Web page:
Play Practically Any Interactive Fiction Game With Spatterlight for Mac
Get classic and modern text adventues working on your Mac – and looking gorgeous. Spatterlight is an attractive app that opens Inform, TADS and almost any other format of interactive fiction – all with the sort of typography the ’80s didn’t offer.
Commercially popular in computing’s early days thanks to hits like Infocom’s Zork series, text-based adventures aren’t exactly top sellers today. They haven’t disappeared, however – a massive online community creates, plays and discusses these games. I’ve shown you 5 great games to play online , but explore a little and you’ll find libraries of playable titles at the IF Archive and IFDB.
Unfortunately, when you download a game, it’s not immediately obvious what you’re supposed to do with it. Executable files are rarely offered, meaning it’s up to the user to find software to open the interactive fiction games – similar in some ways to finding emulators for classic console ROMs.
Whether you want to play the classic Infocom titles of the 1980s or one of the countless classics released online since then, Spatterlight is an app that every interactive fiction fan should install.
The Best Interactive Fiction Experience
Install Spatterlight and it will become the default program for opening almost any interactive fiction file you download. Open any file and you can start playing immediately. Here’s me trying out The People’s Glorious Revolutionary Text Adventure Game, a quick parody riddled with Soviet puns.
Those familiar with interactive fiction will feel right at home playing in Spatterlight. If you’re new to the genre, don’t worry: most games offer help. Simply type “Help” and hit enter – you should see a menu with basic instructions and hints.
You should also check out thisif you’re still lost. Playing text-based games is not for everyone, but it’s deeply rewarding if you make the effort – like a short story you can interact with.
Not a fan of the default typography? You can change it, using any font installed on your system and whichever sizes you prefer.
You can also change the colors to your taste, so if appearance is important to you take the time to tweak. I wish a fullscreen mode was offered, but sadly it isn’t.
Many modern works of Interactive Fiction include images. Spatterlight supports this for many games, and it worked quite well for me:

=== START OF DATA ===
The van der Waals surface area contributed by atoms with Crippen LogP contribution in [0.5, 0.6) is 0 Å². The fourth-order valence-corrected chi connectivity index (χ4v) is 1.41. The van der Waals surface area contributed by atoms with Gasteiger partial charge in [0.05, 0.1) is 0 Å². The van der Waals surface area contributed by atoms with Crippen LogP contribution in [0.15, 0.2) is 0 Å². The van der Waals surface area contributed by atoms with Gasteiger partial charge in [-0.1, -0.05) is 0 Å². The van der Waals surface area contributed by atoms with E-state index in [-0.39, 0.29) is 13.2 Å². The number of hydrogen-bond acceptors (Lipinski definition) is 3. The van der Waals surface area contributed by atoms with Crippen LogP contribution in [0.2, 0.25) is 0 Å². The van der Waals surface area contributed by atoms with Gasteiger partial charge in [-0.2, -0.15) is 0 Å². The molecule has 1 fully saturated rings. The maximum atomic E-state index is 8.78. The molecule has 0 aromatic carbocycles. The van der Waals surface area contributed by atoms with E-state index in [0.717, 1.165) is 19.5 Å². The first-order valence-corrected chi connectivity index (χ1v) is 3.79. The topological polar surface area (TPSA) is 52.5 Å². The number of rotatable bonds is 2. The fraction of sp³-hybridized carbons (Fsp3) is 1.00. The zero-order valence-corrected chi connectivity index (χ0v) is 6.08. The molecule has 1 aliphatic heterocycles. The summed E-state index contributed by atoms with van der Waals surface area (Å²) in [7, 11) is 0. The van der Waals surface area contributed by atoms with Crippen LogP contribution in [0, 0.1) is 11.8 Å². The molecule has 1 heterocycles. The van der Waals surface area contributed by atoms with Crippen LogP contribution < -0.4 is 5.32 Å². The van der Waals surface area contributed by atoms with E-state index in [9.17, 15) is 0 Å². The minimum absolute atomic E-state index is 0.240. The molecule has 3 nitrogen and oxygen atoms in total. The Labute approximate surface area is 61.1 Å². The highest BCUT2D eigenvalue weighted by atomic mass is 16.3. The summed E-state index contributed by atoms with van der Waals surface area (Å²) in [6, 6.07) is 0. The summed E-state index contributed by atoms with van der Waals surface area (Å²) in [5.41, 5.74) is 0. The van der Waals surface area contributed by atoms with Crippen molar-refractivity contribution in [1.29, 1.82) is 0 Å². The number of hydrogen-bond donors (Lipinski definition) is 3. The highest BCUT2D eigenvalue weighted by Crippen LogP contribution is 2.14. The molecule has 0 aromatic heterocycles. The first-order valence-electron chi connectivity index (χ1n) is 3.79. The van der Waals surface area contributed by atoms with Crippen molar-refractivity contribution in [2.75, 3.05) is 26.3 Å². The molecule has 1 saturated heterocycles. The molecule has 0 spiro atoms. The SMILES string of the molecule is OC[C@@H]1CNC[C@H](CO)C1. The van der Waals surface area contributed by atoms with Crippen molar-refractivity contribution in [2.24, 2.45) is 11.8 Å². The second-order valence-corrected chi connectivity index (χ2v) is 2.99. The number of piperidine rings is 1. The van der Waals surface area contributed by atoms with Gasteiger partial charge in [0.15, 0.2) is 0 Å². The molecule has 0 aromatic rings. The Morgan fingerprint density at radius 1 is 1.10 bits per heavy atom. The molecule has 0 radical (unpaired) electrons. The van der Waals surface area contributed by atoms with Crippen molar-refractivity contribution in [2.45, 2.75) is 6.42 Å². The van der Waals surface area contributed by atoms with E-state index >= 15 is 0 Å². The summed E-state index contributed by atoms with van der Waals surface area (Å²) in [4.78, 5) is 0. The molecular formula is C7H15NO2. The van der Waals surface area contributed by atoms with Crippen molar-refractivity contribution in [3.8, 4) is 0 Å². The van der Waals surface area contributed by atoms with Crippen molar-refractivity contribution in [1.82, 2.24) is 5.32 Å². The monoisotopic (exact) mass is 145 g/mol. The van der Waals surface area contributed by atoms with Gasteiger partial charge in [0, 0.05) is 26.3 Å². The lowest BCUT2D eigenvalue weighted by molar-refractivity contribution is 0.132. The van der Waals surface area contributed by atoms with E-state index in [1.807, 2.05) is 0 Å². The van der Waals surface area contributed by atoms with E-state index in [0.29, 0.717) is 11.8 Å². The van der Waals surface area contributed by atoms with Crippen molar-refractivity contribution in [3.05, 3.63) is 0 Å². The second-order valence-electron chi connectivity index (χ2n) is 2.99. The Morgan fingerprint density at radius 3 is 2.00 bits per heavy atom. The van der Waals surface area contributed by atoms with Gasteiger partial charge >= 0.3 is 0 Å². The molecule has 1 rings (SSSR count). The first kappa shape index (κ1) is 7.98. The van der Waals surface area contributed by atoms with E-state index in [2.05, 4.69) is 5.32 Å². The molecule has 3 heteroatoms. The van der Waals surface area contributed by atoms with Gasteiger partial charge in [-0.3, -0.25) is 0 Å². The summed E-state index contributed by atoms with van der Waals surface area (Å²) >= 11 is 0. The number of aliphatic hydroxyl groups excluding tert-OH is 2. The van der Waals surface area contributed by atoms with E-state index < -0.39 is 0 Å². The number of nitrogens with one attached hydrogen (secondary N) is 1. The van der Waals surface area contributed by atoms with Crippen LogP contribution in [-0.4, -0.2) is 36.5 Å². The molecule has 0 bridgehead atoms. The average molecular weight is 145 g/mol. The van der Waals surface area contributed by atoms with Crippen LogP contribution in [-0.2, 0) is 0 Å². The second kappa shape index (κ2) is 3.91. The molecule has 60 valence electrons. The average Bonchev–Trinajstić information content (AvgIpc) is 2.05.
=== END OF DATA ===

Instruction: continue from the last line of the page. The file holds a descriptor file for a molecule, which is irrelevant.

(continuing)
Your mileage may vary, of course. The above image is from Tales Of The Travelling Swordsman, which I highly recommend.
The Spatterlight Library
This app isn’t just an easy way to open interactive fiction game files – it’s also a great way to organize your collection of games. Click Window, then Interactive Fiction and you’ll see this library:
Not all games have metadata, as you can see above, but most newer games do – and Spatterlight allows you to fill in this information yourself for games. This means you can arrange your collection by author, genre, or however you like – simply click the correct column.
There’s also support for game descriptions and cover art. Highlight a game and click the Info button to check that out:
You might not use the library often – particularly if you’ve already take the time to organize your games in folders. But it’s nice to have, and every game you open is added automatically.
As I said earlier, Spatterlight can open practically any interactive fiction game title. What does that mean? According to the project’s site, the following filetypes are supported:
- Level 9
- Magnetic Scrolls
- TADS (text-only)
- Z-code (except v6)
In my experience this covers the majority of such games you’ll find in and around the web, so enjoy!
Ready to check out Spatterlight? Head to the Spatterlight download page at CCXVII.net. You’ll find a universal DMG file here, so do the usual drag-and-drop-icon-dance and you’ll be ready to go in no time.
I don’t play interactive fiction games nearly as often as I used to, but I still find them relaxing from time to time. It’s a rewarding hobby, and lends itself well to breaks while working – your boss won’t even notice it’s not a document.
Of course, if you really think such games are awesome, you should try to make your own. We’ve outlined tools for creating your own adventure games (though that article doesn’t include Inform), so check that out if you’re curious.
As for game recommendations, I’m going to throw it over to you guys – which games should an IF newbie check out first? Let me know in the comments below.
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